July 10 (UPI) -- Researchers have found widespread cancer development from altered genetic regions, as opposed to the more commonly known genes mutations they expected.
Whole genome sequencing data was used to analyze all the genes of 1,448 cancers of 18 different types in an effort to find genes whose expression was altered as a result of changes in the genetic regions that regulate them, rather than by mutation. The study was published Tuesday in the journal Cell Reports.
There are two types of DNA sequences: genomes that encode the proteins that keep the body operating, and regulatory regions adjacent to genes that regulate gene expression.
"In the old days, scientists thought about the regulatory regions as representing 'junk' DNA because they do not make proteins, but in fact they play a critical role," Dr. Chad Creighton, an associate professor of medicine at Baylor College of Medicine in Houston and a corresponding author of the study, said in a press release. "There is an intricate network of regulatory molecules that affect which genes are expressed."
Cancer may develop in two ways.
With mutations of a protein-coding gene, they knock out or modify that protein's function.
And with structural rearrangements, pieces DNA jump from one part of the genome to another. In this method, Creighton said structural rearrangements can turn off tumor suppressor genes, including p53 and PTEN, or turn on oncogenes such as TERT that promote cancer growth.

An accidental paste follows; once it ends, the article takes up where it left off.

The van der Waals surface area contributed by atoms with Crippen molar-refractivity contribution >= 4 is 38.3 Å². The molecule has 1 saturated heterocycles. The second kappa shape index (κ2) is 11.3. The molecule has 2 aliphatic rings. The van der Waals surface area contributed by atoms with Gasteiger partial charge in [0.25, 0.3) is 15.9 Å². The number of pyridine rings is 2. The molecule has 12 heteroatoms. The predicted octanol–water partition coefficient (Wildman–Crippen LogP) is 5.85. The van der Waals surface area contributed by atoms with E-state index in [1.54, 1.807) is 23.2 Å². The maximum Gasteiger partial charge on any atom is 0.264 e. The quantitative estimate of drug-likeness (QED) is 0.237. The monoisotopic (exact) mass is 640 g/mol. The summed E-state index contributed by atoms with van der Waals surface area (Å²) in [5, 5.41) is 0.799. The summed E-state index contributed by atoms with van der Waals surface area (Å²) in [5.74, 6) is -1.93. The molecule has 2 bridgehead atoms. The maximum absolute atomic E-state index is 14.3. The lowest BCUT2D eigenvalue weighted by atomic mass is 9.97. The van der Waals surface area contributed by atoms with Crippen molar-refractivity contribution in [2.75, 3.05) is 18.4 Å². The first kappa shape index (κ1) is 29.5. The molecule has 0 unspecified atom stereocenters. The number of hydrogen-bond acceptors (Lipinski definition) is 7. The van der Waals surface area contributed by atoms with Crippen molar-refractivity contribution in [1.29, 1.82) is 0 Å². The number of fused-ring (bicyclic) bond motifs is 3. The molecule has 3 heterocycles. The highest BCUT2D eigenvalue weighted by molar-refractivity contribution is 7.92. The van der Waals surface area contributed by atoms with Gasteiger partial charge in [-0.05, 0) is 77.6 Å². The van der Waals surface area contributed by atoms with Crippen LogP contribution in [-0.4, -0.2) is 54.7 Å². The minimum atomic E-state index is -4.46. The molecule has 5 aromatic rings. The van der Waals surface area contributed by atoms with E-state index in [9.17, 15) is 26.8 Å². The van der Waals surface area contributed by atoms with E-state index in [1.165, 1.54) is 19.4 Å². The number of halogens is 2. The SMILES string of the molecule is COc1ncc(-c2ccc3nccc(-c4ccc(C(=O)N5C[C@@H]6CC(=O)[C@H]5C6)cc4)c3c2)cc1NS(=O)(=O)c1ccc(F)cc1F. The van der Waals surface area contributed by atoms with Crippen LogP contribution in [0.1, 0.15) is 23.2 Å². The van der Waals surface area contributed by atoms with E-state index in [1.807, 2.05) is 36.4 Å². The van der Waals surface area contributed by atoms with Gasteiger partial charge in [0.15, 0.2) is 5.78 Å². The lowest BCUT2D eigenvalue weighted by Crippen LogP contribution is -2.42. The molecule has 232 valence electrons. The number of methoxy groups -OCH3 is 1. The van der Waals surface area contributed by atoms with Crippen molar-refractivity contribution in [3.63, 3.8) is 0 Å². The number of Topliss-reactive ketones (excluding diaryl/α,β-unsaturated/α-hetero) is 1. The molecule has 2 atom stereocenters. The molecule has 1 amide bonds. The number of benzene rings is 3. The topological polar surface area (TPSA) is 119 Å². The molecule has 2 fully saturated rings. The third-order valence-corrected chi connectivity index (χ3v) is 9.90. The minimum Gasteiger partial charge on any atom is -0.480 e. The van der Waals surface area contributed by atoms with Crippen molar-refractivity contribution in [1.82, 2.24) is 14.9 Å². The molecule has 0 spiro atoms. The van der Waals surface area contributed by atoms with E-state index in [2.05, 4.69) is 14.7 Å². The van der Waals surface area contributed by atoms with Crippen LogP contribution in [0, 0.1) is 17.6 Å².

The researchers worked with the Cancer Genome Atlas, a publicly available data set with many types of cancers. The researchers looked for more genes whose expression was altered as a result of structural rearrangements within the regulating genetic regions.
They found hundreds of genes where changees they were associated with altered expression in cancer.
"We knew of individual genes that are deregulated by structural rearrangement of regulatory regions, but it was surprising to see this as a more widespread phenomenon than we had expected," Creighton said. "I don't think this has been looked at as deeply before, so this adds to the current body of knowledge."
The researchers next plan to conduct whole genome sequencing at a higher resolution in search of even more cancer-associated genes affected this way.